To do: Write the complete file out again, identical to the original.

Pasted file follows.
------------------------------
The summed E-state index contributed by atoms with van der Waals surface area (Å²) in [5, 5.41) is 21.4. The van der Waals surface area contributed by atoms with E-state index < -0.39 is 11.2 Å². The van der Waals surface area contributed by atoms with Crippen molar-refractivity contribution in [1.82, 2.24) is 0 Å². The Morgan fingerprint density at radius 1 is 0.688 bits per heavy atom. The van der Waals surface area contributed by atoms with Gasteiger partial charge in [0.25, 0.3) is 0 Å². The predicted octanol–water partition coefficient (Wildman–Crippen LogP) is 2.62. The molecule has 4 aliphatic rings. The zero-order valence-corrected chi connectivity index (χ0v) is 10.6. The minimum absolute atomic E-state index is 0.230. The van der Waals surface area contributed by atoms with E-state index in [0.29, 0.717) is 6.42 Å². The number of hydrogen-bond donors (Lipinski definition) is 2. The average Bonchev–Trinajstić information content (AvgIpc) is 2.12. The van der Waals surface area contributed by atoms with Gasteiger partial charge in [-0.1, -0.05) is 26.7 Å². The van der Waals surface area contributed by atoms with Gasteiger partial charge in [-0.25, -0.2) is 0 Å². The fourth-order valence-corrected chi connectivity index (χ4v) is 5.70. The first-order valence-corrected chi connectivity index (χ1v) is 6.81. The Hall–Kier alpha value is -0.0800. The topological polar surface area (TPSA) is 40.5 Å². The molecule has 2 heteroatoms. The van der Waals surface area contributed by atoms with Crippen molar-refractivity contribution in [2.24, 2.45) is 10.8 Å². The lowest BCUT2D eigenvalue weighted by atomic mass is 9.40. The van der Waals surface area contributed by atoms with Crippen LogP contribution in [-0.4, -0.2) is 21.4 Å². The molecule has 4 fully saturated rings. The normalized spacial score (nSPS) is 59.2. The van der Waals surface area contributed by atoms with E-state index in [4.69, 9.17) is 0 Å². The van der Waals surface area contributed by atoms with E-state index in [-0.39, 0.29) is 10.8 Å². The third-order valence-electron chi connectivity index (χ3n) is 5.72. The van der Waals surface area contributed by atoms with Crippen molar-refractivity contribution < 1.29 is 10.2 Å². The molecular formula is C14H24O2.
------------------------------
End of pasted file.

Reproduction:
The summed E-state index contributed by atoms with van der Waals surface area (Å²) in [5, 5.41) is 21.4. The van der Waals surface area contributed by atoms with E-state index < -0.39 is 11.2 Å². The van der Waals surface area contributed by atoms with Crippen molar-refractivity contribution in [1.82, 2.24) is 0 Å². The Morgan fingerprint density at radius 1 is 0.688 bits per heavy atom. The van der Waals surface area contributed by atoms with Gasteiger partial charge in [0.25, 0.3) is 0 Å². The predicted octanol–water partition coefficient (Wildman–Crippen LogP) is 2.62. The molecule has 4 aliphatic rings. The zero-order valence-corrected chi connectivity index (χ0v) is 10.6. The minimum absolute atomic E-state index is 0.230. The van der Waals surface area contributed by atoms with E-state index in [0.29, 0.717) is 6.42 Å². The number of hydrogen-bond donors (Lipinski definition) is 2. The average Bonchev–Trinajstić information content (AvgIpc) is 2.12. The van der Waals surface area contributed by atoms with Gasteiger partial charge in [-0.1, -0.05) is 26.7 Å². The van der Waals surface area contributed by atoms with Gasteiger partial charge in [-0.25, -0.2) is 0 Å². The fourth-order valence-corrected chi connectivity index (χ4v) is 5.70. The first-order valence-corrected chi connectivity index (χ1v) is 6.81. The Hall–Kier alpha value is -0.0800. The topological polar surface area (TPSA) is 40.5 Å². The molecule has 2 heteroatoms. The van der Waals surface area contributed by atoms with Crippen molar-refractivity contribution in [2.24, 2.45) is 10.8 Å². The lowest BCUT2D eigenvalue weighted by atomic mass is 9.40. The van der Waals surface area contributed by atoms with Crippen LogP contribution in [-0.4, -0.2) is 21.4 Å². The molecule has 4 fully saturated rings. The normalized spacial score (nSPS) is 59.2. The van der Waals surface area contributed by atoms with E-state index in [4.69, 9.17) is 0 Å². The van der Waals surface area contributed by atoms with E-state index in [-0.39, 0.29) is 10.8 Å². The third-order valence-electron chi connectivity index (χ3n) is 5.72. The van der Waals surface area contributed by atoms with Crippen molar-refractivity contribution < 1.29 is 10.2 Å². The molecular formula is C14H24O2.